Sprint Joins Forces With Rural America on LTE
SAN ANTONIO ó CCA Global Expo ó Through a partnership that's been years in the making, Sprint is joining forces with the Competitive Carriers Association and NetAmerica Alliance to accelerate 4G LTE deployments -- and device availability -- in rural America and to help Sprint fill in the gaps of its own LTE network.
Sprint Corp. (NYSE: S), the Competitive Carriers Association (CCA) and NetAmerica Alliance LLC , announced the partnership called Small Market Alliance for Rural Transformation (SMART) on Wednesday in San Antonio, making good on SoftBank Corp. CEO Masayoshi Son's promise to bring mobile broadband to underserved areas and fight the big two US carriers.
By teaming up, Sprint is allowing CCA and NetAmerica carrier members to roam on its LTE network through the CCAís Data Services Hub, build on its 800 MHz and 1900 MHz spectrum for new entrants or those that want to expand, as well offer devices that include a band 12 chip to roam on the lower 700MHz spectrum, which many of them have access to. In return, Sprint gets to roam on the LTE networks they may build or already are building, plugging big rural holes in its own 4G network. (See NetAmerica, Ericsson Offer Rural 4G Alternative.)
"This is an enabler for rural carriers who wouldnít otherwise build LTE, and it gives an experience for our customers who want LTE nationwide," Sprint CTO Stephen Bye told reporters in a briefing Wednesday.
Rural mobile operators have long said they can't effectively compete because of the expense of 4G build outs, the lack of desirable spectrum available to them, and little access to compatible devices big operators lock up in exclusive deals. With today's announcements, some of those dynamics should start to change. For one thing, both AT&T Inc. (NYSE: T) and now Sprint have committed to building devices with band 12 support in them. Sprint said its first devices will come to market in January of next year that will interoperate with the rural carriers' networks. (See AT&T Closes $1.9B Verizon Spectrum Buy.)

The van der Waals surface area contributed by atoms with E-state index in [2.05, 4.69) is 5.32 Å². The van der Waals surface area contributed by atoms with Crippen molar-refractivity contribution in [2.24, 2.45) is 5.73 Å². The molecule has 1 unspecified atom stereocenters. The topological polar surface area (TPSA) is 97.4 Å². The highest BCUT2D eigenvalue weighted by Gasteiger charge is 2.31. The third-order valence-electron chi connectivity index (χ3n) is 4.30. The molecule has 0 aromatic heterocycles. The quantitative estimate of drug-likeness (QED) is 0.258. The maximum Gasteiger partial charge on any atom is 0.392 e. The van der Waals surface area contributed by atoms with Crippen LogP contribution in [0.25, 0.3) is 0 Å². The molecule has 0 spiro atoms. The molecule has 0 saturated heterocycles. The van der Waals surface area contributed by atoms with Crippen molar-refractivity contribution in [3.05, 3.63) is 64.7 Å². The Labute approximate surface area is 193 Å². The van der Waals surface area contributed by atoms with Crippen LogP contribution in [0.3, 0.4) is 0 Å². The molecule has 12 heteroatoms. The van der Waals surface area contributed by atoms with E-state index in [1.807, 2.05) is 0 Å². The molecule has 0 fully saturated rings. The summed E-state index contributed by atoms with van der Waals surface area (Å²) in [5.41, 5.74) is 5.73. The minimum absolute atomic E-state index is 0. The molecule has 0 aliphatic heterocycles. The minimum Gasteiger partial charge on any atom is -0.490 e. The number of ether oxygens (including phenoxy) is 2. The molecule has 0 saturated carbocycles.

"We felt Sprint was the perfect partner," NetAmerica Chairman and CEO Roger Hutton said. "They have a need to move their LTE network into rural America, but they also have spectrum assets and scale that can be provided to rural carriers to create that ecosystem."
The program may sound similar to Verizon Wireless 's Rural America LTE program, but, as CCA President and CEO Steven Berry describes it, Sprint's program is a lot more generous. With Verizon's program, operators are required to use its spectrum, build to their specs, and have little flexibility or room to add their own capabilities. And, when Verizon updates its network, its rural partners are required to spend to be compliant, Berry said. (See Verizon LTE Plan Not a Rural Slam-Dunk and Signs of Momentum With Rural 4G.)
- In ours, carriers can use their own spectrum, own assets, harmonize capabilities with a network perspective alignment, but they also get devices that will allow them to provide a nationwide experience. It's not necessarily the Sprint core. They can use their own core, join CCA's roaming hub, or directly connect to Sprint.
The group isn't announcing any participating carriers at launch, but they insist that interest is high. And, while the CCA's other large member, T-Mobile US Inc. , is not currently participating in this alliance, Berry strongly hinted it could soon be involved. The uncarrier is already a partner for GSM roaming and is "part of the discussions" on LTE roaming, especially now that they've purchased 700 MGHz spectrum from Verizon, giving them band 12 needs. (See T-Mobile: Channel-51 Interference a Non-Issue and T-Mobile Spends $2.4B on Verizon Spectrum .)
Softbank's Son is addressing the CCA Expo crowd Thursday morning, where he'll elaborate on the program. It is certainly groundbreaking for the rural community and might even lead some regulators to believe Sprint doesn't need to merge with T-Mobile to be truly competitive now that it can get nationwide coverage. Sprint isn't commenting on that line of logic, but such an announcement shows there is strength in numbers when it comes to taking on AT&T and Verizon Wireless. (See Big Fish in the CCA's Pond.)
"It's 100 versus two," Berry said. "One hundred-plus carriers trying to build the equivalent of a tier-one carrier with a larger footprint than the big two."
— Sarah Reedy, Senior Editor, Light Reading